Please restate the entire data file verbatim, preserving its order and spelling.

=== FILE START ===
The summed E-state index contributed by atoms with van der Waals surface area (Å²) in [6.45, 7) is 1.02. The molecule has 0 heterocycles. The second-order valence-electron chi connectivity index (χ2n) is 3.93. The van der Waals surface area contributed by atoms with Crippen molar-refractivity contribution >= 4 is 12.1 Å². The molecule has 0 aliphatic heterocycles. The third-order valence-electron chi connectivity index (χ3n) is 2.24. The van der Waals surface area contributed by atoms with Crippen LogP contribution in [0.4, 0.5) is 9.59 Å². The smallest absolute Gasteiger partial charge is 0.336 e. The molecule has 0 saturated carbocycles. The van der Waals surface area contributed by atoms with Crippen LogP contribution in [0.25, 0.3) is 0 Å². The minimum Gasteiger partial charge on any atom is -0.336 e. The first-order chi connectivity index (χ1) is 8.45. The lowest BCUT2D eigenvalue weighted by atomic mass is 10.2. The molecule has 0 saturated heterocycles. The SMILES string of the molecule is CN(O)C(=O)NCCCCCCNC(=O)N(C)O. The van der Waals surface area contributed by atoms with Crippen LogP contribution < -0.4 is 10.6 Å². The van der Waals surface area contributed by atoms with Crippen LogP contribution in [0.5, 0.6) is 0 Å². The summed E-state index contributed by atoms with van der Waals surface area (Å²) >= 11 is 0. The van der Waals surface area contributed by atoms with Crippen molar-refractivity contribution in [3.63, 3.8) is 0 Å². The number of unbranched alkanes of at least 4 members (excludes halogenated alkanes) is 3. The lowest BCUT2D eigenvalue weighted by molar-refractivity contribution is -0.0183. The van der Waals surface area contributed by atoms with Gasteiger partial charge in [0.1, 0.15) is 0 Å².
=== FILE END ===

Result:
The summed E-state index contributed by atoms with van der Waals surface area (Å²) in [6.45, 7) is 1.02. The molecule has 0 heterocycles. The second-order valence-electron chi connectivity index (χ2n) is 3.93. The van der Waals surface area contributed by atoms with Crippen molar-refractivity contribution >= 4 is 12.1 Å². The molecule has 0 aliphatic heterocycles. The third-order valence-electron chi connectivity index (χ3n) is 2.24. The van der Waals surface area contributed by atoms with Crippen LogP contribution in [0.4, 0.5) is 9.59 Å². The smallest absolute Gasteiger partial charge is 0.336 e. The molecule has 0 saturated carbocycles. The van der Waals surface area contributed by atoms with Crippen LogP contribution in [0.25, 0.3) is 0 Å². The minimum Gasteiger partial charge on any atom is -0.336 e. The first-order chi connectivity index (χ1) is 8.45. The lowest BCUT2D eigenvalue weighted by atomic mass is 10.2. The molecule has 0 saturated heterocycles. The SMILES string of the molecule is CN(O)C(=O)NCCCCCCNC(=O)N(C)O. The van der Waals surface area contributed by atoms with Crippen LogP contribution < -0.4 is 10.6 Å². The van der Waals surface area contributed by atoms with Crippen LogP contribution in [0.5, 0.6) is 0 Å². The summed E-state index contributed by atoms with van der Waals surface area (Å²) >= 11 is 0. The van der Waals surface area contributed by atoms with Crippen molar-refractivity contribution in [3.63, 3.8) is 0 Å². The number of unbranched alkanes of at least 4 members (excludes halogenated alkanes) is 3. The lowest BCUT2D eigenvalue weighted by molar-refractivity contribution is -0.0183. The van der Waals surface area contributed by atoms with Gasteiger partial charge in [0.1, 0.15) is 0 Å².